The Man in the Distance

Carl and Bee are fed at 3:00 and 9:30 pm every day.  Unless I am not at home, they can count on the food being delivered to their dishes without delay. Once the dishes hit the floor, Carl wastes no time devouring it in less than a couple of minutes.

He has never had to fish or hunt for his food. For those who might get grossed out, stop reading. The only kind of hunting Carl has had to do is search for the remains of the poo pooh scattered around the back yard.

There are not many of us that know what it is like to have to hunt or fish for our food. We don’t have a true understanding of the stress that it can cause if we come home without catching a fish or killing an animal for the soul purpose of feeding our family.

The closest I have ever been to understanding the stress that catching fish for a living is by watching The Deadliest Catch. Over the years of watching this show, I have noticed how alarming it is when they pull up a crab cage to find only a couple of small crabs that have to be returned to the ocean.  Almost all of the captains are plagued with major health issues and the crew are always getting hurt.

If this is what happens in today’s world of technology and huge ships, I can’t imagine what it was like for the men who fished in the days when Jesus walked the earth.  In Matthew 4:19 Jesus tells Peter to leave his nets and that He will make him a fisher of men.  So for three years, Peter leaves his nets behind and follows this man in hopes that He will deliver him from a life of fishing.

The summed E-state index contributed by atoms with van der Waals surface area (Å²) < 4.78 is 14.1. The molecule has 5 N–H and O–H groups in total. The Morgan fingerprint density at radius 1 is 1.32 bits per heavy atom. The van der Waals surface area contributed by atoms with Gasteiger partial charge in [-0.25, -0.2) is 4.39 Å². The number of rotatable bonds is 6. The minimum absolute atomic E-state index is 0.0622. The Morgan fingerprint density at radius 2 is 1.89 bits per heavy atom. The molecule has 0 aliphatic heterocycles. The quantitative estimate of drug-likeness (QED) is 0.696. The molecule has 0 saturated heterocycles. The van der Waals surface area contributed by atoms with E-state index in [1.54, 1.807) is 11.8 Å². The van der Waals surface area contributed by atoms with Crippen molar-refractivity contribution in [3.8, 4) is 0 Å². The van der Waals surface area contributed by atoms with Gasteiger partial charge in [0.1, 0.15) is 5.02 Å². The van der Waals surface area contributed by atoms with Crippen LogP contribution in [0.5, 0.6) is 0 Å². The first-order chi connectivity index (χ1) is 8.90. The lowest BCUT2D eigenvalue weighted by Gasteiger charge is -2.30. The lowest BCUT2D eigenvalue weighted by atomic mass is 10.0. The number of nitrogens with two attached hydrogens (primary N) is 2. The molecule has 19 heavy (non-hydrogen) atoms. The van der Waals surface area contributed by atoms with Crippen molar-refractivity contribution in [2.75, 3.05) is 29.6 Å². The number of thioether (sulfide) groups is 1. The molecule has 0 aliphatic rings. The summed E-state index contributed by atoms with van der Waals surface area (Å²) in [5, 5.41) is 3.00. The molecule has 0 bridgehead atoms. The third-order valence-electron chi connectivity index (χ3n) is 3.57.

But after Jesus is crucified and has resurrected from death, Jesus finds Peter fishing again. All night long he and his fellow disciples have cast their nets to bring nothing up out of the water. Exhausted from lack of sleep and wet and cold, I can’t imagine what the men thought when they heard a voice from shore call out, “Children, have you any food?” John 21:5.

When the men cried out “No”, Jesus tells them to cast the nets out to the right side of the boat.” John 21:6

It is hard to imagine what the men thought and felt at this point. They could have felt agitated by the voice if they didn’t know in their hearts who it was. Here was a man that stood at a distance calling them children and telling them to do something that they had tried many times throughout the night.

And even though Jesus stood at a distance, because of the men’s obedience, they caught so much fish that they had to drag them back to shore, all one hundred fifty-three.

How often does Jesus shout to us from a distance?  And when He does, do we obey and receive the miracles that He provides?  Or do we get distracted by voices that are closer to us?

Carl just went outside so I thought I would follow him. Sure enough he went out hunting but because I was so near, he retreated. After a few minutes of knowing that I was in sight, he gave up on his pursuit and headed back in where I gave him a healthy dog treat.

Once the morsel was inhaled, he made his way back outside. This time I decided to just leave him and let him search. This behavior made me think that we can be just like Carl. Looking for poo pooh instead of searching for Jesus in the distance where the real miracles can occur.



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